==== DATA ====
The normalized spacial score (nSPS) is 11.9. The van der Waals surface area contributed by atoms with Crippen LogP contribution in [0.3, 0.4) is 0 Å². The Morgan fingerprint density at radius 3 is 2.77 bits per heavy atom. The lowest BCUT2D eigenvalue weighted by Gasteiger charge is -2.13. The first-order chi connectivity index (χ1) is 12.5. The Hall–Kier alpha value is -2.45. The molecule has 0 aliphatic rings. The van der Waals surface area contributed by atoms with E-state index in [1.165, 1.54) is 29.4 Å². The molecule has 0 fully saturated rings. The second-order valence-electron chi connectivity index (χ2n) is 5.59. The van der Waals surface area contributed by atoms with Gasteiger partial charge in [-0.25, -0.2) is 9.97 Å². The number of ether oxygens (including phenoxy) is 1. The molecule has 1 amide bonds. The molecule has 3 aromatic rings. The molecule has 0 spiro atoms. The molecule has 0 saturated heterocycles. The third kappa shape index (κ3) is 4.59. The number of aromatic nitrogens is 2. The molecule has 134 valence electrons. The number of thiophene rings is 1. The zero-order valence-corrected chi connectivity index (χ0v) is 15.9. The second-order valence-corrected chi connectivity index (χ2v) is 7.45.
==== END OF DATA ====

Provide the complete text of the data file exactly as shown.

The normalized spacial score (nSPS) is 11.9. The van der Waals surface area contributed by atoms with Crippen LogP contribution in [0.3, 0.4) is 0 Å². The Morgan fingerprint density at radius 3 is 2.77 bits per heavy atom. The lowest BCUT2D eigenvalue weighted by Gasteiger charge is -2.13. The first-order chi connectivity index (χ1) is 12.5. The Hall–Kier alpha value is -2.45. The molecule has 0 aliphatic rings. The van der Waals surface area contributed by atoms with E-state index in [1.165, 1.54) is 29.4 Å². The molecule has 0 fully saturated rings. The second-order valence-electron chi connectivity index (χ2n) is 5.59. The van der Waals surface area contributed by atoms with Gasteiger partial charge in [-0.25, -0.2) is 9.97 Å². The number of ether oxygens (including phenoxy) is 1. The molecule has 1 amide bonds. The molecule has 3 aromatic rings. The molecule has 0 spiro atoms. The molecule has 0 saturated heterocycles. The third kappa shape index (κ3) is 4.59. The number of aromatic nitrogens is 2. The molecule has 134 valence electrons. The number of thiophene rings is 1. The zero-order valence-corrected chi connectivity index (χ0v) is 15.9. The second-order valence-corrected chi connectivity index (χ2v) is 7.45.